The Internet of Things (IoT) is a mesh of low power devices that connect to the Internet and communicate with each other.
In a world that connects us through our smartwatches, smart cars, and the online portals we use to make life easier, the best way for commercial real estate executives to protect themselves is to be as cyber aware as they are in real life. The world’s greatest real estate companies understand this and have developed the knowledge and expertise needed to successfully navigate this uncharted territory.
At Real Estate Business Intelligence (REBI), we recognize the tremendous value that is provided by technology-enabled applications and platforms and therefore have incorporated and demonstrated the IoT benefits in our 2019 Real Estate Tech Scorecard methodology.
The four key considerations that make the IoT an attractive option for real estate executives and tenants including
1) Identification of compliance vulnerabilities;
2) Threat-detection, prediction, and prevention;
3) Detection and intelligence of missing assets; and
4) Increase in tenant profitability.
1. Identification of Compliance Vulnerabilities
From cybersecurity to energy efficiency, the ability to identify and control a system’s compliance vulnerability is something that most firms have yet to consider. Luckily, there are many IoT products that are intended to detect security issues quickly and in real-time and are intended to ensure that systems will run as designed.
Smart Cabling Hub is an IoT solution that allows for tight control over the placement of wires – no matter where they may be buried or routed. With this product, engineers can ensure that no matter how long a cable travels, it will flow in the proper direction. Another option that allows for safety on the Internet is FEWO, a product which bridges the disconnect for remote users when they have changed a location on a warehouse or COO’s network.
2. Threat Detection, Prediction, and Prevention
The last element of security that we must address is tracking missing assets. In today’s world, there are often items or periods of time that can go unnoticed. Inventory technology that can scan multiple electronic devices in a setting or space without having to unplug them from the network allows for greater inventory visibility and management.
For example, ICS used a system from Intel’s ERIWIT for its Comprehensive Inventory Management Solution (CORMS). This platform allows for data analysis and visualization to better understand how the inventory is being used and will be utilized in the future.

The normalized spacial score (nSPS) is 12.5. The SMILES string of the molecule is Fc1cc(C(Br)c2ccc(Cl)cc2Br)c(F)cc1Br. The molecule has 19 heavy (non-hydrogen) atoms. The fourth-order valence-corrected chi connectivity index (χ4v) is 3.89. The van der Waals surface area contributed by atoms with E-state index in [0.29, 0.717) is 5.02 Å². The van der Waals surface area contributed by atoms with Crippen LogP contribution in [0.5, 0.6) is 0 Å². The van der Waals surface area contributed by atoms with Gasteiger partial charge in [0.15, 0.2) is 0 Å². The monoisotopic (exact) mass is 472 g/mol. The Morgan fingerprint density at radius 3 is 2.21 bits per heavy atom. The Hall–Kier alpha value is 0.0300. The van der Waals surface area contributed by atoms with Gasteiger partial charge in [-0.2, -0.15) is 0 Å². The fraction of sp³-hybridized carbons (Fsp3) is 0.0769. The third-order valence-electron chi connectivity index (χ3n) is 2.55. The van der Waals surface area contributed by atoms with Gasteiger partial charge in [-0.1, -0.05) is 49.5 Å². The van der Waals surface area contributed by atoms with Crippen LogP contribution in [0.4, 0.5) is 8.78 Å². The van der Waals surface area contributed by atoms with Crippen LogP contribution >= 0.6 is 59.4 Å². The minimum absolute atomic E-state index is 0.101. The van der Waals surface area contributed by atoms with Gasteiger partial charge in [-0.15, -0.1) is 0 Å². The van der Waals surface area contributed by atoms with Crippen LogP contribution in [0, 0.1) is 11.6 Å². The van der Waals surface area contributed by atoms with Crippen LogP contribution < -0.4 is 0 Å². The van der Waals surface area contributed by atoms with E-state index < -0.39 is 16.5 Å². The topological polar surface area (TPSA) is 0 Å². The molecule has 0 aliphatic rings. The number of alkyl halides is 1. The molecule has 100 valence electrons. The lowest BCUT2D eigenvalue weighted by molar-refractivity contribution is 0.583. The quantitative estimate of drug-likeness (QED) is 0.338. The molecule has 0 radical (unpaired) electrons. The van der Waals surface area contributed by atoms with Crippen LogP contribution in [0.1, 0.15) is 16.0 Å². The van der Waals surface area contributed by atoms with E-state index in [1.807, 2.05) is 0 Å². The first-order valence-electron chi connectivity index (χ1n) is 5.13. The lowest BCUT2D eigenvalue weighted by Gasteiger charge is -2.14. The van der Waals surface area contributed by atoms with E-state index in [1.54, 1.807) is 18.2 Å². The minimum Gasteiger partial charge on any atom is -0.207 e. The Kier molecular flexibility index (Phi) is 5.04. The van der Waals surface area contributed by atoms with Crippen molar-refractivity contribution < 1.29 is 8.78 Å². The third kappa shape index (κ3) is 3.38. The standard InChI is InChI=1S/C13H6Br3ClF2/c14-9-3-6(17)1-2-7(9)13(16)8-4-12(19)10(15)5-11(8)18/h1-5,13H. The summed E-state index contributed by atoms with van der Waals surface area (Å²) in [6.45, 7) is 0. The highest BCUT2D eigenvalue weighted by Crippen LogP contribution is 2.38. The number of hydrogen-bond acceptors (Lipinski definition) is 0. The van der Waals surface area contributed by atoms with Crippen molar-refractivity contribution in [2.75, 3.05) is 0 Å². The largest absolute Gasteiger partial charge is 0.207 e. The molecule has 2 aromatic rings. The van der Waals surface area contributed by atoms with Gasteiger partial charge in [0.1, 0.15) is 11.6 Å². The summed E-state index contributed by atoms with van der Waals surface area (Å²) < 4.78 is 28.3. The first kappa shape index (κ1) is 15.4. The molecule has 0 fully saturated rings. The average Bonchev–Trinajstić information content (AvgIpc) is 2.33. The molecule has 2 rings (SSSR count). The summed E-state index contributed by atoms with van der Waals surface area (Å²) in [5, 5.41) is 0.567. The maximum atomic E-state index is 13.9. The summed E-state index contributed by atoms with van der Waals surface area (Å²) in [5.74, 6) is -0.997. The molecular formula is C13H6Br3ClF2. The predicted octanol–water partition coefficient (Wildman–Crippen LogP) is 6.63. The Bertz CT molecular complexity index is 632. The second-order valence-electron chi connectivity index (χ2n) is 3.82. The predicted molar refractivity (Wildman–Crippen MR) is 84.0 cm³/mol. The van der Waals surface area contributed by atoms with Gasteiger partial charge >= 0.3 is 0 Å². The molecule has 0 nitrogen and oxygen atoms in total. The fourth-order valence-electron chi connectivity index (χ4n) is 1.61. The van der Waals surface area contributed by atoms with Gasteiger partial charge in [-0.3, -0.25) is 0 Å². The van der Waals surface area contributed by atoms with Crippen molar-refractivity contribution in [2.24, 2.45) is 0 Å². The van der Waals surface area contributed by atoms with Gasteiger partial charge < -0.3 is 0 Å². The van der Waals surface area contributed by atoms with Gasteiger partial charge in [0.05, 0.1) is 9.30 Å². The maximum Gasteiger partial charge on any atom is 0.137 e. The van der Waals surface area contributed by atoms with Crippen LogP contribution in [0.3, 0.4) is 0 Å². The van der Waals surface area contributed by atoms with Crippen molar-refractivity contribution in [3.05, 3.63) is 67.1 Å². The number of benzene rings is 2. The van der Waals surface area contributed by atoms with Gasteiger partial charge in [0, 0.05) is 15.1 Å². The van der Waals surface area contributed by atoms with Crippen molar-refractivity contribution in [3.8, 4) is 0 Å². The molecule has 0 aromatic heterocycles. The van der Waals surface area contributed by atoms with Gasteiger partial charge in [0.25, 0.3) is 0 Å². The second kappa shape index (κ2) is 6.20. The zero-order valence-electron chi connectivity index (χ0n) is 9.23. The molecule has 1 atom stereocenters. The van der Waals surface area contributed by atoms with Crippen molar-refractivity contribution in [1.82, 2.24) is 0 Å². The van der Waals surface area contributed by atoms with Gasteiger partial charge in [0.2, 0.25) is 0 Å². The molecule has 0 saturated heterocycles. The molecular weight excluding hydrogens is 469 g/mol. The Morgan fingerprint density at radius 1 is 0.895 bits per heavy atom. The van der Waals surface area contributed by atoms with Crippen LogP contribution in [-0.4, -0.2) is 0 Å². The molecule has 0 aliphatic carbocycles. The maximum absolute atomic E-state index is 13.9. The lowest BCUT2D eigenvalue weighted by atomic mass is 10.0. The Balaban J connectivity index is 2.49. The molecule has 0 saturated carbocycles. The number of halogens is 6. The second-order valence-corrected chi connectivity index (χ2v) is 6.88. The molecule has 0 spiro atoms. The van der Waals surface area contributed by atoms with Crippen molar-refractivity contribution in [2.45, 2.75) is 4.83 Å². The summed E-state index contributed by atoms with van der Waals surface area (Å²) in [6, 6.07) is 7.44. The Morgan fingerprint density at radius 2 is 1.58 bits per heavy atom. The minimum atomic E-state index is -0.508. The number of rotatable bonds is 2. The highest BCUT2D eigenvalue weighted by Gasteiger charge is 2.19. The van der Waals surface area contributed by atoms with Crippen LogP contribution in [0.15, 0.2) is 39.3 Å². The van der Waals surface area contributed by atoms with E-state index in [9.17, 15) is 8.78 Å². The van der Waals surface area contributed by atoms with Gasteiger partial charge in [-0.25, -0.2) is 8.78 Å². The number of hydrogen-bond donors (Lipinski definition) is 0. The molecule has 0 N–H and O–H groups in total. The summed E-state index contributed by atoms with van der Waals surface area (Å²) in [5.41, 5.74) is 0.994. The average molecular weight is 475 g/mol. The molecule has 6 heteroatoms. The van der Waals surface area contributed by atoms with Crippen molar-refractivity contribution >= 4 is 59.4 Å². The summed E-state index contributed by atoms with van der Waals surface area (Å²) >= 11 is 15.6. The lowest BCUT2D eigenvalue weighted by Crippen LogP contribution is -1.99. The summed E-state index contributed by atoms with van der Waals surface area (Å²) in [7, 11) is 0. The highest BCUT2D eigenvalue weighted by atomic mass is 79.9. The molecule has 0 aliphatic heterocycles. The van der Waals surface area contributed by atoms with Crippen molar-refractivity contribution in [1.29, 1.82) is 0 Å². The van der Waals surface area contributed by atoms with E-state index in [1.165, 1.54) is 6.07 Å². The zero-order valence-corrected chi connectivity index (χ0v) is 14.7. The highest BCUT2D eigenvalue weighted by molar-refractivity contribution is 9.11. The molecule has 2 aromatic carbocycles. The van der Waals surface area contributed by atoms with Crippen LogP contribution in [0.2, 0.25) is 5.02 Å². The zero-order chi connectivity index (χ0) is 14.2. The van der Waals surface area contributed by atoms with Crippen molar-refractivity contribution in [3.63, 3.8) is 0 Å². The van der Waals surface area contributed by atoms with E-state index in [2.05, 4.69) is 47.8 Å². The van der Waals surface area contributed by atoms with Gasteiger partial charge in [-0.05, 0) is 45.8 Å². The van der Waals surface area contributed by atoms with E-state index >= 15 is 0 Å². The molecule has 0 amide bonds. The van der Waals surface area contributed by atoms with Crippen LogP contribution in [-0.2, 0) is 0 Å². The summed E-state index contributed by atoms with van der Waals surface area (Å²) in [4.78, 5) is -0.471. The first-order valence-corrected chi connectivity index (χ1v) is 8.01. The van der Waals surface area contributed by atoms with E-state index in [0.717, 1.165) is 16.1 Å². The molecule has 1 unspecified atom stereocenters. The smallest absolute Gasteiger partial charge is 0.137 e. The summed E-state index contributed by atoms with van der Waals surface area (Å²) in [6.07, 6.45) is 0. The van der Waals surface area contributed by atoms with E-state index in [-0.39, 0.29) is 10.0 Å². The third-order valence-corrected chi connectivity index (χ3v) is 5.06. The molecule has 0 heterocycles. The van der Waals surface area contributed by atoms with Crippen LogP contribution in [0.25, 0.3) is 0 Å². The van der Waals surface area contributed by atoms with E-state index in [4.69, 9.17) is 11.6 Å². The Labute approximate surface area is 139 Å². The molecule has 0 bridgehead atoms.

3. Detection and Intelligence of Missing Assets
A major consideration with the IoT is the identity of the missing asset or items. There are numerous options available for this, including not just containers of copper wiring or equipment but any asset within an environment. Debris, obsolete systems, and slow-moving objects make for many assets which can be missed. If customers determine that there is a missing asset in their building, they must be aware of the options available to find, track, locate, and characterize the missing property.
4. Increase in Tenant Profitability
The final and most important consideration for a real estate executive when considering an IoT strategy is its likelihood to assist in tenant growth, functionality, and profitability.
According to Citigroup’s 2019 Global Technology Trends Report, “The commercial real estate market and tenant demand for specialized IoT services, like IoT-powered asset tracking, will see a considerable uptick in the coming years as businesses compete for space and customers.”
As a result, IoT can provide tenants with many benefits. There are companies, like Citigroup, that research the market, apply analysis, and create quality documentation on how IoT can make a business more effective, efficient, and profitable.
For real estate executives that are seeking ways to ensure connectivity in their organization, the IoT presents an innovative and efficient path to implementing controls and proactively addressing security issues.